One way kids can relate to success is by seeing themselves in the situation or learning about individuals who look like them and succeeded. A great way in which success is shown is through historical books; specifically, books written by black authors that highlight African American accomplishments. With school going back into session, we want to provide a guide on books that should be added to the kids reading list for school or home education.
Black History Books for Kids
A Voice Named Aretha
Written by author Katheryn Russell-Brown and illustrated by Laura Freeman, this picture book is all about the Queen of Soul, Aretha Franklin. The story details the life of Aretha Franklin and her shyness as a child. The story ends by showing the legend she became and the R-E-S-P-E-C-T she has gained from the social community.
A Ride to Remember
Reminiscing to the summer of 1963 where the Gwynn Oak Amusement Park in Maryland became desegregated and open to all races is what this text highlights. Co-Authored, Sharon Langley, shares her story as the one of the first black children to ride the carousel at the amusement park that day and expresses how the community was changing in a positive direction.
Little Leaders: Bold Women in Black History
A small book with loads of history is the Little Leaders: Bold Women in Black History. Featuring forty black women who we always describe as trailblazers, Vashti Harrison has created a book perfect for kids aged 3 and up. From pilots to poets, inventors, athletes and more, this book will inspire children of any gender to be bold and make history.
Mae Among the Stars
Picture books are a great and simple way to inspire and motivate kids to reach beyond the stars. This book is inspired by the life of the first African American woman to travel in space, Mae Jemison, and provides a visual representation of being courageous. Mae Among the Stars is a great classroom and bedtime read-aloud, and perfect for young readers who have big dreams and even bigger hearts.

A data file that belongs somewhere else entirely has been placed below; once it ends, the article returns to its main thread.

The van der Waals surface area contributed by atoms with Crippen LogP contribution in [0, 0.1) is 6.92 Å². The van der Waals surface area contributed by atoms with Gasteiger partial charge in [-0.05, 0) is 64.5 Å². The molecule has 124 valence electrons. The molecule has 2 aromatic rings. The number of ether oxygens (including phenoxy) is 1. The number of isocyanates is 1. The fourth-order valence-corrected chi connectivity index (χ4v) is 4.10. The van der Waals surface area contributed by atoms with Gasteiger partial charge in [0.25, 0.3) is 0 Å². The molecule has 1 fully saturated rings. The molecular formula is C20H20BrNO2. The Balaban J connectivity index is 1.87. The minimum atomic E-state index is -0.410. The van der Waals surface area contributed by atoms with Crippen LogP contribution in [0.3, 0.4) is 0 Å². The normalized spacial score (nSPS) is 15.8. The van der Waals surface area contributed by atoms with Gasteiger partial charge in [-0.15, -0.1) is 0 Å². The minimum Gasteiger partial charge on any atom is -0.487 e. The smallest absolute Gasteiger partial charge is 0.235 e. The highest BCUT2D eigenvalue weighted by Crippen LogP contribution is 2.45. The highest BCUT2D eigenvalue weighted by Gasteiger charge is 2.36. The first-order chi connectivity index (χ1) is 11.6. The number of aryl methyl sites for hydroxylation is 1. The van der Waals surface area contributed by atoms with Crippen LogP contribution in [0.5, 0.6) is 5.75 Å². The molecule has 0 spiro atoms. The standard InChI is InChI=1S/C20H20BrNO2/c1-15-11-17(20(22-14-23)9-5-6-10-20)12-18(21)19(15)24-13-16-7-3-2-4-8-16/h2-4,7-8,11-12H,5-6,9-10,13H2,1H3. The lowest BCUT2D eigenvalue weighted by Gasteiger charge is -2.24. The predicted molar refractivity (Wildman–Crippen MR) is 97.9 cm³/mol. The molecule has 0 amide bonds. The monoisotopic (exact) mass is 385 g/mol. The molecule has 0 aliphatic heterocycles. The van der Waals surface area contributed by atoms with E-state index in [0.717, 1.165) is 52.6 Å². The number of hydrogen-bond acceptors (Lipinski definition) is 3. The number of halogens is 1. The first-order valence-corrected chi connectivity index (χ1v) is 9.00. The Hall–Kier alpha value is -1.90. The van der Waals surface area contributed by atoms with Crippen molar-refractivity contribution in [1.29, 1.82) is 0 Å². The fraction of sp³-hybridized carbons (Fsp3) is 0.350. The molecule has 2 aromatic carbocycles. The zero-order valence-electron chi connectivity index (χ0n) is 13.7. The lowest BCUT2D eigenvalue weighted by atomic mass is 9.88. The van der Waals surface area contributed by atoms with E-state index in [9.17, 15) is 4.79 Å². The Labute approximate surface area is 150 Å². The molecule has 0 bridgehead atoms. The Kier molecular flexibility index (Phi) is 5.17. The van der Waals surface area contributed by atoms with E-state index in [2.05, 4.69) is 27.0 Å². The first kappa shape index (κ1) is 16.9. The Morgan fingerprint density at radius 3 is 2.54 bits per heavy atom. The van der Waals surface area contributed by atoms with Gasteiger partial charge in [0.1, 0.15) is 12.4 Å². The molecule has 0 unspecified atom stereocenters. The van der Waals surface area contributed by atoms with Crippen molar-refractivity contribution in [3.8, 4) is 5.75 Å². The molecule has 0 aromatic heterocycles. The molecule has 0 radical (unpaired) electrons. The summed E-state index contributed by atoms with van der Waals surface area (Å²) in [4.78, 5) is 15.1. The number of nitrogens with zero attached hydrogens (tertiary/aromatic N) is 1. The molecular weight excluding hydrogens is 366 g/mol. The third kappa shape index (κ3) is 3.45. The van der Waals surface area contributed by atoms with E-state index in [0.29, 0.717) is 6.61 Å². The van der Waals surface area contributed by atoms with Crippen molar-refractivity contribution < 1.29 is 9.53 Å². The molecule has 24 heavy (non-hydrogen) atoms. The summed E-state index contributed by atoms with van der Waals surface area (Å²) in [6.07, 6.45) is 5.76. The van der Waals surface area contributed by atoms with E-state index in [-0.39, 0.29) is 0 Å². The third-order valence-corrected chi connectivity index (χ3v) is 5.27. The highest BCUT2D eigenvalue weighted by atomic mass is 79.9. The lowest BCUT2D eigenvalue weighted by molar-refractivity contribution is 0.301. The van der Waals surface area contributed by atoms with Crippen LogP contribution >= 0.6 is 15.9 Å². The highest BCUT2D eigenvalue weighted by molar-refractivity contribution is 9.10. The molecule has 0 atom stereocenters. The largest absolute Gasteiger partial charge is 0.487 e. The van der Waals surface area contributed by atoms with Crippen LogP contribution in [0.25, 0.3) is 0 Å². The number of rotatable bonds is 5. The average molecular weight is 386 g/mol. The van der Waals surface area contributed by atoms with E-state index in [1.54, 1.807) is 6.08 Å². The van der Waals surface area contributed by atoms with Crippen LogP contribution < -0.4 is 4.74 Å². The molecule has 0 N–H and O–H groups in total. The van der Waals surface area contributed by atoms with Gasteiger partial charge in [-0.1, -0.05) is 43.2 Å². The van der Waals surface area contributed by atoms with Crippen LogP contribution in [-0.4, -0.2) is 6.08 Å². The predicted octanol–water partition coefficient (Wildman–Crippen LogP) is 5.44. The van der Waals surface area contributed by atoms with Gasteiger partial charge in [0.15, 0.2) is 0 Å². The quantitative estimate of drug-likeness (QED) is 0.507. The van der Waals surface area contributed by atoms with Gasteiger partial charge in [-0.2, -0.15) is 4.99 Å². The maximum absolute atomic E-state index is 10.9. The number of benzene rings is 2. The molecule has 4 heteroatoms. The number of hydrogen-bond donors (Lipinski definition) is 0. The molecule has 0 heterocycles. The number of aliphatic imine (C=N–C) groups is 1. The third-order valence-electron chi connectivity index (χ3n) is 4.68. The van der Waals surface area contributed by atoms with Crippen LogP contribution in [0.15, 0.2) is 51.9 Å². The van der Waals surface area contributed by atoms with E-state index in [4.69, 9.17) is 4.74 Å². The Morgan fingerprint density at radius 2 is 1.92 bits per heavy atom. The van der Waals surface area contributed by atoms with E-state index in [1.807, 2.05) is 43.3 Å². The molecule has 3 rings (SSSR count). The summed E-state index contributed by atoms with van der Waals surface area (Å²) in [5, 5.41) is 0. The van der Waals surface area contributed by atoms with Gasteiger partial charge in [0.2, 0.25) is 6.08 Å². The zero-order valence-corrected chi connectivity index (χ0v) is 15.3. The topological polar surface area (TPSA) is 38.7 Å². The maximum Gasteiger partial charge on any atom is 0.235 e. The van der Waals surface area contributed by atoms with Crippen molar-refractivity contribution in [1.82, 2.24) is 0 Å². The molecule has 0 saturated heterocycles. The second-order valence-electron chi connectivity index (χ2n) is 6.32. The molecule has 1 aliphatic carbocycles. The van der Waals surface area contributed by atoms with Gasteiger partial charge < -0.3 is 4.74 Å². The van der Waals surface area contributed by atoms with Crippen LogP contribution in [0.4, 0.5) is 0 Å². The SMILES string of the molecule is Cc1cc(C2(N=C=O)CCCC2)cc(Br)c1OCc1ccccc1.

Brown Girl Dreaming
We always hear that dreams do come true and Brown Girl Dreaming reassures that. This book is a 2014 adolescent novel told in verse by author Jacqueline Woodson. The book dives into the author’s childhood as an African American and showcases her experience growing up in the 1960s in South Carolina and New York and living with the remnants of Jim Crow.
How to Organize Books in the Playroom
These books listed above are great to start off any child’s book collection and when starting a collection, organization should be on the top of the to-do list. Unsure where to begin your organization process? Hopefully,these tips will benefit you in the book playroom organization process.
Style 1: Hard Covers vs Paperbacks
A great way to differentiate between two styles of books is by hardcover and paperbacks.This style of organizing will be easier for kids to find books by remembering the texture
of the cover.
Style 2: Color Coordinate
Organizing books by color will ultimately look aesthetically pleasing when entering a child’s playroom. Organizing by color will encourage kids to learn their colors during the process and find a way they are able to organize as well.
Style 3: Favorite to Least Favorite
We all have favorite books and our little ones have books they continuously enjoy reading
as well. So, another way you can organize is by favorite to least favorite books. Place the kiddos’ go-to books near the middle of the shelf or near the bottom for kids to be able to pick out their book easily.
Style 4: New Reads
We all have purchased books with the intention to read them. However, we can’t read all our new books at the same time. Therefore, we should have a section for new reads that we will get too soon. Display them at the top of the shelf or middle of the shelf in order to encourage you to pick them up on your next read.1